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Saving objects in C#

Par Rémi BARLAGUET Publié le 28/10/2019 à 09:13:22 Noter cet article:
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Presentation

The principle of saving the state of an object or a variable is called serialization. The inverted process, which constitutes in gathering data from a file via the program and storing them into the right place is called deserialization.

In C# programming, there is multiple options to save the state of a program:

- Using a local or an hosted SQL database is interesting, but it is very long to settle for a small program.

- LINQ is a database system designed for C#, which makes it a solution to use in the case when your program isn't advanced, because it can take a long time to settle (like the SQL option above).

- Saving the state of objects and variables on an external could be a solution. The problem is that the save is local, making it easy be modified, corrupted or deleted... Depending of the program, it can cause huge consequences.

- In this case, we will choose the last solution, which is the external file saved locally in the machine of the user. This solution has been chosen because it is the easiest and fastest to use, as the project i am using is almost done, which will permit to add the save without touching the principal structure of the code.

To be clear, we are using a command line interface in this program. I believe it can also work out for programs with graphic interfaces, but it would require using an array of values to keep and compute every value you need for the save.

How does it work ?

In the program you developed, you will need to integrate a saving method, to restore the state of your files and variables. Depending of the program, you can add a verification which will use the save file add context menus on additional content for users that have already been using the application.

Here is what you would bee to integrate at the top of the class file you want to save.

			namespace name_of_your_namespace
			{
				[Serializable] // permit the save autorization the save (serialization).
				class yourClass
				{
					// insert code here
				}
			}
		

The "[Serializable]" code is there to indicate that objects of this class can actually be saved. This is what you will need to add on the top of your main class:

			using System.Runtime.Serialization;
			using System.Runtime.Serialization.Formatters.Binary;
		

To get the path of the folder of the application:

			String appFolder = Path.GetDirectoryName(Assembly.GetExecutingAssembly().GetName().CodeBase); // path to debug file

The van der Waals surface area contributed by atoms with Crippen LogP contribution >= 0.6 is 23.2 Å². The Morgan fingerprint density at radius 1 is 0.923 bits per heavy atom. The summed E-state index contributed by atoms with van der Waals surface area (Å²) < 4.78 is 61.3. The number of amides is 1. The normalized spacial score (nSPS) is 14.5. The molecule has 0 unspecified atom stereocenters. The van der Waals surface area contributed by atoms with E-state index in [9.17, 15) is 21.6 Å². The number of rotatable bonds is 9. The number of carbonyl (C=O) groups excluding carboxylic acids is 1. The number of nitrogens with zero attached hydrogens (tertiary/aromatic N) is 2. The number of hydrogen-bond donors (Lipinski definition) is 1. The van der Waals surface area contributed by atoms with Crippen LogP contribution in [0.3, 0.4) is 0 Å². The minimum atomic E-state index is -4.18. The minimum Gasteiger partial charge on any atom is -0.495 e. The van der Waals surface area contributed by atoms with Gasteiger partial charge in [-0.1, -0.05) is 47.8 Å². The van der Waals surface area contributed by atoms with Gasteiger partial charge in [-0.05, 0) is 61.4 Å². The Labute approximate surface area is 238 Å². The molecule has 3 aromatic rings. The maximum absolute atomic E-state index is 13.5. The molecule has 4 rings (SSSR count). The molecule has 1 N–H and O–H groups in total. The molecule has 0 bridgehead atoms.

To get the path of the file where the program is executed, add this in the code:

			String pathToFile = Path.Combine(appFolder, "GameSave.bin");
		

To check if the save file already exist (and a save has already been done):

			if(File.Exists(Directory.GetCurrentDirectory() + @'\GameSave.bin")) // if a player save is already present
			{
				//insert code here
			}
		

The verification will happen in the Debug folder of the program. This is where we find the .exe of the program. In the case where the save file exist and we want to restore its state, you need to add:

			if (save == 1)
			{
				IFormatter formatterRestoration = new BinaryFomatter();
				Stream streamRestoration = new FileStream("GameSave.bin",
					FileMode.Open,
					FileAccess.Read,
					FileShare.Read);
				playerSave = (Player) formatterRestoration.Deserialize(streamRestoration);
				
				streamRestoration.Close();
			}
		

These lines will permit you to retrieve the file "GameSave.bin", which will reintegrate the state of the object and variables if it is read (deserialize). For me, in this case, I was using the "playerSave", which is an object of the type Player (a class containing attributes, dependencies, heritages, etc...).

At this state, we have an Object that contains values restaured from the created file. This is the part of the code used to create the saved state of my "Player" object.

			if (choice == "1") // the player want to save the state of the game before leaving.
			{
				//serialize the player object (we save the state before leaving the console app).
				IFormatter formatter = new BinaryFormatter(); //binFormatter
				Stream stream = new FileStream("GameSave.bin", FileMode.Create, FileAccess.Write, FileShare.None);
				formatter.Serialize(stream, player);
				stream.Close();
				Console.WriteLine("\nYour game was successfully saved !");
			}
		

You are free to save whatever you want. If you have multiple objects or elements to save, you can stack them up into an array, then push/get this array and iterate into it to retrieve the different data you want to save.

Conclusion

Among all the possible choices to save our program, we covered the most simple one. It can be easily used without changing any major part of your code, or just by adding the values you want to save into the file by filling a variable or an array.

To learn more about C# or to learn how to develop your skills to get to the next level and work with graphical interfaces, you can check guides online. It will help you learning how to use libraries, learning new coding tricks or simply help you developing your learning new functionalities. One of the best websites for that could be codeacademy, which offers videos to help you developing your developing skills.

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